The beaches at Downings are stunning, but my personal favourite was Tra na Rosann beach. Depending on how much time you have, you can hike the headland to get the picture perfect view of Murder Hole Beach too.


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Fanad Lighthouse is another must visit and the coast road back to Rathmullan via Ballymastoker Bay is breathtaking. Pizza at Rathmullan House comes highly recommended, but make sure you give yourself plenty of time to catch the ferry back. The roads are narrow, and the scenery stunning, the drive will take longer than you planned.

Derry City is very close to the Inishowen Peninsula
Derry City Walls

Northern Ireland is also easily accessible from Inishowen. The city of Derry is just 20 minutes drive from Wild Ireland, and the Lough Foyle Ferry sails from Greencastle to Magilligan Point on the Causeway Coast. 



6. Walk with alpacas


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As well as being home to the Wild Atlantic Way, the Inishowen Peninsula is also home to the Wild Alpaca Way. This simple walk is a treat for kids and you will be rewarded with stunning views of Five Fingers Strand, where you should take a stroll afterwards. This is one of the top things to do in Inishowen with kids.

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7. Visit Dunree Fort

Fort Dunree is one of the top things to do in Inishowen Peninsula

When we arrived at Fort Dunree we were gutted to see that it was closed. However, the walking trails around the headland are worth the visit alone. There are many signposted footpaths showing various walks and depending on the weather, the pier is a great spot if you fancy a sea swim.


If you are lucky to get inside, the museum hosts one of the best collections of coast artillery guns in the world.  A funicular at Fort Dunree is in the pipeline, I’m looking forward to trying that when it opens. 

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8. Visit Doagh Famine Village


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This outdoor museum tells the story of an Irish family from the 18th century right up to the present day. The Doagh Famine Village helps explain about peace in Northern Ireland as well as Ireland’s Celtic Tiger years, and continues right up to the recession.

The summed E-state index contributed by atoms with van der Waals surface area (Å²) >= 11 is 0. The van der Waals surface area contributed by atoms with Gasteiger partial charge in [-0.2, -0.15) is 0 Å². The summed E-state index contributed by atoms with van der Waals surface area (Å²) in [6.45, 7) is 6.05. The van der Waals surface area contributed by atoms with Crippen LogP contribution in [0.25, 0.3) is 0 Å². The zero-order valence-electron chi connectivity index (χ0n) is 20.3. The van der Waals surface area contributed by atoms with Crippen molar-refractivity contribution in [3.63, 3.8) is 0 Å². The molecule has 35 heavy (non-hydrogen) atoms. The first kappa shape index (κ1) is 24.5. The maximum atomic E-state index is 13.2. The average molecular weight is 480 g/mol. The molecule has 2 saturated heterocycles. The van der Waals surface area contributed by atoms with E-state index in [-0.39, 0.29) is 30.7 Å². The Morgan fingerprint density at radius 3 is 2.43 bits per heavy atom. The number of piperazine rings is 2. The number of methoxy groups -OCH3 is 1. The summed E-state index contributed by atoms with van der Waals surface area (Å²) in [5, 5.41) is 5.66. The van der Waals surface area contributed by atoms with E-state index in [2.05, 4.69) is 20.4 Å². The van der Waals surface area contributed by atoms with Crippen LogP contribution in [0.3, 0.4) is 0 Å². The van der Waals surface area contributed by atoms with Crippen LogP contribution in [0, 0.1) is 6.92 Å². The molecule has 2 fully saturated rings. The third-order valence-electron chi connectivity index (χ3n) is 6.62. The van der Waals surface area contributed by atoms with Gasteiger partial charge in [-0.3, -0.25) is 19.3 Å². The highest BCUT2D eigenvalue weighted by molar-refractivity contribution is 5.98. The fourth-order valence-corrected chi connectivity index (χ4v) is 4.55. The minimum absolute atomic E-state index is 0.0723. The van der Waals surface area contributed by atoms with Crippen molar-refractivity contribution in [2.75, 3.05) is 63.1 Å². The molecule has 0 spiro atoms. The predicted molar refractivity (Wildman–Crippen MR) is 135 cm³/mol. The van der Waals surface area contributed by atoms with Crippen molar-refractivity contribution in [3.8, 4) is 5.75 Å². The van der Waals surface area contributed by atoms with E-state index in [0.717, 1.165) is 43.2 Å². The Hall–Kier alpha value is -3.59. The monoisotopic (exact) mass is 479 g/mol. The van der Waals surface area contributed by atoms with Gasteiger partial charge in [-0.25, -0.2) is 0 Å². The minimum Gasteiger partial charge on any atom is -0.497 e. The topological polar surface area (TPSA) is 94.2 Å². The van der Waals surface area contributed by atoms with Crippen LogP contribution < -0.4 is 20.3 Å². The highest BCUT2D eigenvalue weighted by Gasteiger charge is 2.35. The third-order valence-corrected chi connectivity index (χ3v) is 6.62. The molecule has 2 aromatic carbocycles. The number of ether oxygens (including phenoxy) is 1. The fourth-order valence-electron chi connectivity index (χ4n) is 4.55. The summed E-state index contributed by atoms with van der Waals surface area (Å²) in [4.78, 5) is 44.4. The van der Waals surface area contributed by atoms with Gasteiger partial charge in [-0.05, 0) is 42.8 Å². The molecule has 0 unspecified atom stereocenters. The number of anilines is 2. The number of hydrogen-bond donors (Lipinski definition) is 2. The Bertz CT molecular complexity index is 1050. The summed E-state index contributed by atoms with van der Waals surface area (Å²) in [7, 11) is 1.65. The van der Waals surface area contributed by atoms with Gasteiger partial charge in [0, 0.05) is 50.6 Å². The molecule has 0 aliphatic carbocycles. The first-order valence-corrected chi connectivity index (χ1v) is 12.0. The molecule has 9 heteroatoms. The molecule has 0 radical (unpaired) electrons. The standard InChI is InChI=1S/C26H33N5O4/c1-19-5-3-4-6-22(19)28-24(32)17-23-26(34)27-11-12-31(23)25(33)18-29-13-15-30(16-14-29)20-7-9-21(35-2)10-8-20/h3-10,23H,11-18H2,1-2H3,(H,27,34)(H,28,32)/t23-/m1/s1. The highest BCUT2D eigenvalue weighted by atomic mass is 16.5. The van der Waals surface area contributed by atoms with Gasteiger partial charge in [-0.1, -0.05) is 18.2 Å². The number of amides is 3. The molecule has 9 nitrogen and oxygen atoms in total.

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9. Spend the day at sea with Amazing Grace Yacht Charters


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This is one of the things on the Inishowen Peninsula that I didn’t get a chance to experience – but it gives me an excuse to go back! If you want to see the Wild Atlantic Way from the sea, then this is the way to do it. Travel in luxury on a yacht that sleeps up to seven. Based in Malin, this family run business organises charters along the entire North Coast of Ireland. 

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10. Drive the Inishowen 100


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If you fancy visiting many of the experiences I have listed above, then drive the Inishowen 100. This 100 mile scenic drive is regarded as one of Ireland’s best road trips, and I can certainly vouch for that! The Inishowen 100 hugs the coastline and if you drive it, you can explore most of the above along the way.





I hope you liked my top picks of things to do in the Inishowen Peninsula, and it helps you plan a trip there soon.







My Top 10 Travel Trends in Ireland For 2021

Sarah Downpatrick Head (1)

Pod travel, cruise holidays, responsible travel, and exploring The Wild Atlantic Way, are just some of the travel trends in Ireland for 2021, check out my top ten below.


There is no doubt that 2020 is a year that we all want to forget. Most of us were unable to travel overseas, and with travel restrictions constantly changing, we had to cancel or defer holidays in Ireland too. Hopefully, 2021 will be a brighter year for all of us, and we will get back travelling regularly again. However, it is likely that some travel restrictions will remain, so it is important to keep an eye on key travel trends, to know what holidays will be the most sought after in 2021.




I hope to be able to travel overseas, and that there is robust testing in place at airports in the near future, but nevertheless, many people may still choose to stay at home next year. With this in mind I thought I would let you know what I believe will be the top travel trends in Ireland, to help you plan a much needed vacation. Watch out for a post on overseas travel trends coming soon.


Top Tip: If you are booking a holiday many months in advance, you should try to book a room with a free cancellation policy. There may be changes to the listed facilities that may not suit you, or you may have to cancel at the last minute. This means you can secure a holiday for 2021 now, but with no risk attached.